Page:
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David Baxter PhD

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Postpartum Depression: A Risk for New Dads, Too
By Karen Pallarito
HealthDay Reporter

In one large study, 10 percent of fathers reported symptoms

FRIDAY, June 8, 2007 -- Postpartum depression has gotten a softer face in recent years as celebrity mothers, such as Brooke Shields, who've experienced its devastating symptoms, have begun to share their personal stories.

Still hidden, though, are the identities of new fathers who have suffered in silence all these years.

Almost as many men as women suffer from this type of depression, according to researchers who examined data from more than 5,000 two-parent families. In all, about 14 percent of mothers and 10 percent of fathers showed signs of moderate or severe postpartum depression, according to the study, first reported in the August 2006 issue of the journal Pediatrics.

"The long-standing belief of many people, including physicians, has been that postpartum depression is due to hormone changes in women that take place after childbirth," said study leader James F. Paulson, an assistant professor of pediatrics, behavioral research and community health at Eastern Virginia Medical School's Center for Pediatric Research in Norfolk. "Obviously, fathers wouldn't be susceptible to changes of this nature and, probably because of this, haven't been a focus of study."

Janice Goodman, a psychiatric clinical nurse specialist and assistant professor at the MGH Institute of Health Professions, an affiliate of Massachusetts General Hospital in Boston, agrees that hormonal changes aren't the only plausible explanation.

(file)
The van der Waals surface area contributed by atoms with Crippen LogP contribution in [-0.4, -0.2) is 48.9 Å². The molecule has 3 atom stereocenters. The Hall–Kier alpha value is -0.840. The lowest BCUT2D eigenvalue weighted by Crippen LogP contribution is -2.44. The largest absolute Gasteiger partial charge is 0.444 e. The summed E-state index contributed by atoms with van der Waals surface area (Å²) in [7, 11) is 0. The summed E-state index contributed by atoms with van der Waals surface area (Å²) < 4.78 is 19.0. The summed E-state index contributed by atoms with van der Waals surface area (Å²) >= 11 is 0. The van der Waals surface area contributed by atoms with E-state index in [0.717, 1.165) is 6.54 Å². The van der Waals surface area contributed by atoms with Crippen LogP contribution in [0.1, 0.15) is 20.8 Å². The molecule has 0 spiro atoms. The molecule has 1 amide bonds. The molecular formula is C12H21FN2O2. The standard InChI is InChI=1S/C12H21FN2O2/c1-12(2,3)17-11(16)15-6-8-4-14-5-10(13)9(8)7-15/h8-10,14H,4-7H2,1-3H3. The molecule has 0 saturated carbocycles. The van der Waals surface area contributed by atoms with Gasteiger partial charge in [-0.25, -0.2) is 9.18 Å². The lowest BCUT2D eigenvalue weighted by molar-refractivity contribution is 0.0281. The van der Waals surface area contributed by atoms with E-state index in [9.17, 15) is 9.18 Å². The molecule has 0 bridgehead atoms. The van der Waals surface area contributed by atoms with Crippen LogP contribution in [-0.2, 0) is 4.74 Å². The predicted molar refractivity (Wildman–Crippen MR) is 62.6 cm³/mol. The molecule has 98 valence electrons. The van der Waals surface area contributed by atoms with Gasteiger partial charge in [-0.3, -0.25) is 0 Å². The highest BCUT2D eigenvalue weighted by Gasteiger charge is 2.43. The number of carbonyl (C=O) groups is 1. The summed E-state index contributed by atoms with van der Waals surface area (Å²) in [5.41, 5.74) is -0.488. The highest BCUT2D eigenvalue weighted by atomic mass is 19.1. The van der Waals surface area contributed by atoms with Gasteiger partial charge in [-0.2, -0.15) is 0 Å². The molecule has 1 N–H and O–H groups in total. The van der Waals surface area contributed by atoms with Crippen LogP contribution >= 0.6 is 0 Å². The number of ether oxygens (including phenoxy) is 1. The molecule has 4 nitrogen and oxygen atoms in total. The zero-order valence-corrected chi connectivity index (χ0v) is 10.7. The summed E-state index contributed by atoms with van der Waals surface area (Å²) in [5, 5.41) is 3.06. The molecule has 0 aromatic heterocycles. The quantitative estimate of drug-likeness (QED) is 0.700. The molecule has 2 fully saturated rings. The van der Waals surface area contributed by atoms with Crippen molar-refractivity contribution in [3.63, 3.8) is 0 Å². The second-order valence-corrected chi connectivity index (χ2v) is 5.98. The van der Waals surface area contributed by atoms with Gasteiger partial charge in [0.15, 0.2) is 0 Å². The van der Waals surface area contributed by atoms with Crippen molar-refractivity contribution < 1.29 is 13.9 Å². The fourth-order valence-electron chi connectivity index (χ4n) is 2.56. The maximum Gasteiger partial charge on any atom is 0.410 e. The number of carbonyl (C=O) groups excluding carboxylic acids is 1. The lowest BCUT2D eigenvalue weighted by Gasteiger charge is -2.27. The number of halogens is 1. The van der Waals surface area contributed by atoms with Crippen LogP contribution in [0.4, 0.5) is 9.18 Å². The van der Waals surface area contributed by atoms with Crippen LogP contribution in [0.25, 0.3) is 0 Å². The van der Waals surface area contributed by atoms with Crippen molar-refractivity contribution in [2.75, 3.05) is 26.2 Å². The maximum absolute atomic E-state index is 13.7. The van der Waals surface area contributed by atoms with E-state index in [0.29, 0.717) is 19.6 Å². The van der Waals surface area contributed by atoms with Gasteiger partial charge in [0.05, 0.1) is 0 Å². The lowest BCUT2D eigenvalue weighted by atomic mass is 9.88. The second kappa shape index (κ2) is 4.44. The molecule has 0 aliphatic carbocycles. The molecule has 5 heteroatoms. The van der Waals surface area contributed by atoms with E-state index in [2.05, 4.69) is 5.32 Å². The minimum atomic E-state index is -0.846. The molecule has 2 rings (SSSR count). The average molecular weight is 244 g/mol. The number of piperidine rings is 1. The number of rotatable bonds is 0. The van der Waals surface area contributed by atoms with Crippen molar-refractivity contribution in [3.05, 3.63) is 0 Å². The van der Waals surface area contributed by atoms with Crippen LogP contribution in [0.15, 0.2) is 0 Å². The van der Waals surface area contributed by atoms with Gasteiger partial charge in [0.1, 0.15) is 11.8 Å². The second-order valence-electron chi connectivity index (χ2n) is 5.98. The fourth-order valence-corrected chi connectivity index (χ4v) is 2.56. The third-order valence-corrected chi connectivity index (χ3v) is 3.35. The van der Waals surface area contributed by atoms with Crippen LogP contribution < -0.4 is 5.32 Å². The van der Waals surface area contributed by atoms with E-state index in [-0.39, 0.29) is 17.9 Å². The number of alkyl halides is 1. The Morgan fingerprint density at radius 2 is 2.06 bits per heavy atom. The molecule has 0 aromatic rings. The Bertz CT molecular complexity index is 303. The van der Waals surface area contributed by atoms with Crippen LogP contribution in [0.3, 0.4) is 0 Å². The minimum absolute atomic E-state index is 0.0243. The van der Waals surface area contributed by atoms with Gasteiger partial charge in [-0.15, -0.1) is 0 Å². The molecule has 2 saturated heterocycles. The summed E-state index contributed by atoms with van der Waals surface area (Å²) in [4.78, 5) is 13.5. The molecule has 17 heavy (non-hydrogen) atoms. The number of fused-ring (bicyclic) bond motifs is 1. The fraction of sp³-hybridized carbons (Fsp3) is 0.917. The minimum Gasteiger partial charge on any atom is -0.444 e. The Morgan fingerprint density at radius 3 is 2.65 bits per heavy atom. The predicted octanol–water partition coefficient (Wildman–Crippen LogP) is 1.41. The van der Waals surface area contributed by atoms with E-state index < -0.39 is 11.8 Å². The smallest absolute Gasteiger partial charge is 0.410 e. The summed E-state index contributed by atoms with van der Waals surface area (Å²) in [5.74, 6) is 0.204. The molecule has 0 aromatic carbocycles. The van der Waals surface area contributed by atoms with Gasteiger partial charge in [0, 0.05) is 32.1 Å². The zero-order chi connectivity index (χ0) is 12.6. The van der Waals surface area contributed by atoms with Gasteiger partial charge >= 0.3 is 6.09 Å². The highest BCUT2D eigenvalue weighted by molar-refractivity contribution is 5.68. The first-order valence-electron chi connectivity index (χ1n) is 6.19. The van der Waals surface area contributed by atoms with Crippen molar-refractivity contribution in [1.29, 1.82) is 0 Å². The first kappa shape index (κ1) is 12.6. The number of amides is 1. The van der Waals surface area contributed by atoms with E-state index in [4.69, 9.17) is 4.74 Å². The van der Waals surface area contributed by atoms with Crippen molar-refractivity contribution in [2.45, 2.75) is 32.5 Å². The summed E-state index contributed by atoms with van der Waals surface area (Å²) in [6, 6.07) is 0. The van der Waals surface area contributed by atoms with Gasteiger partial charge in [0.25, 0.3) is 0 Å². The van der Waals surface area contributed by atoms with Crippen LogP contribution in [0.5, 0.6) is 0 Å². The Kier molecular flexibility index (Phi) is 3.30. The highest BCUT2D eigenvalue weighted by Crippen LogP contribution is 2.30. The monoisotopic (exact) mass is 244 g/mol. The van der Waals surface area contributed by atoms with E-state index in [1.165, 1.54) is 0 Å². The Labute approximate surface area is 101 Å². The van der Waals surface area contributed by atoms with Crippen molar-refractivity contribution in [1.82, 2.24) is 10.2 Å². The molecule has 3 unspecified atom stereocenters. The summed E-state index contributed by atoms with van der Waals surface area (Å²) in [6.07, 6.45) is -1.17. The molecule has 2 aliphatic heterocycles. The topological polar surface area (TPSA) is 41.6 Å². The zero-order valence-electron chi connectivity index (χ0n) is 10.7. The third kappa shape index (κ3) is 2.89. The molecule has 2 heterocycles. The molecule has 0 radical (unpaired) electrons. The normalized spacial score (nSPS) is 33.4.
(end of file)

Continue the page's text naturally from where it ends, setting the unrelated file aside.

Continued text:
"In both men and women, the huge life changes that go along with having a baby can contribute to depression," she said.

Postpartum depression can begin anytime after childbirth and can last up to a year, according to Mental Health America, formerly the National Mental Health Association. Symptoms often mirror those of any clinical depression, such as sadness, fatigue and hopelessness. A sufferer may experience drastic changes in mood and appetite, excessive preoccupation with a child's health, or intrusive thoughts of harming the baby.

While research suggests that hormonal changes may contribute to the onset of postpartum depression in women, "no definitive hormonal cause" has been identified, Paulson pointed out. Other factors suspected to play a role include history of depression, fatigue, marital discord, social support and financial support.

"Factors of this nature certainly can affect fathers, and they probably do in many families," he added.

For the study, parents completed questionnaires and were interviewed to determine whether they showed symptoms of depression. Researchers also probed parent-child interactions, such as reading, telling stories, and singing songs -- acts considered critically important for positive child development.

Depression in either parent was associated with reduced interaction, Paulson noted, and "fathers with greater levels of depression interacted with their child less."

Goodman said the research highlights a link between maternal and paternal postpartum depression (PPD), "such that men whose partners are distressed are at significantly higher risk of experiencing PPD themselves."

Yet postpartum paternal depression typically isn't on clinicians' radar, she conceded, and men often have less contact with health-care providers than women do.

However reluctant they may be to seek help, it's important for new dads who are experiencing symptoms of depression to see their primary-care provider or a mental-health specialist for evaluation and treatment, Goodman said.

"One important implication for clinicians is, if a woman is identified as depressed during the postpartum period, to ask the father how he's doing and to screen for depression in him," she added.
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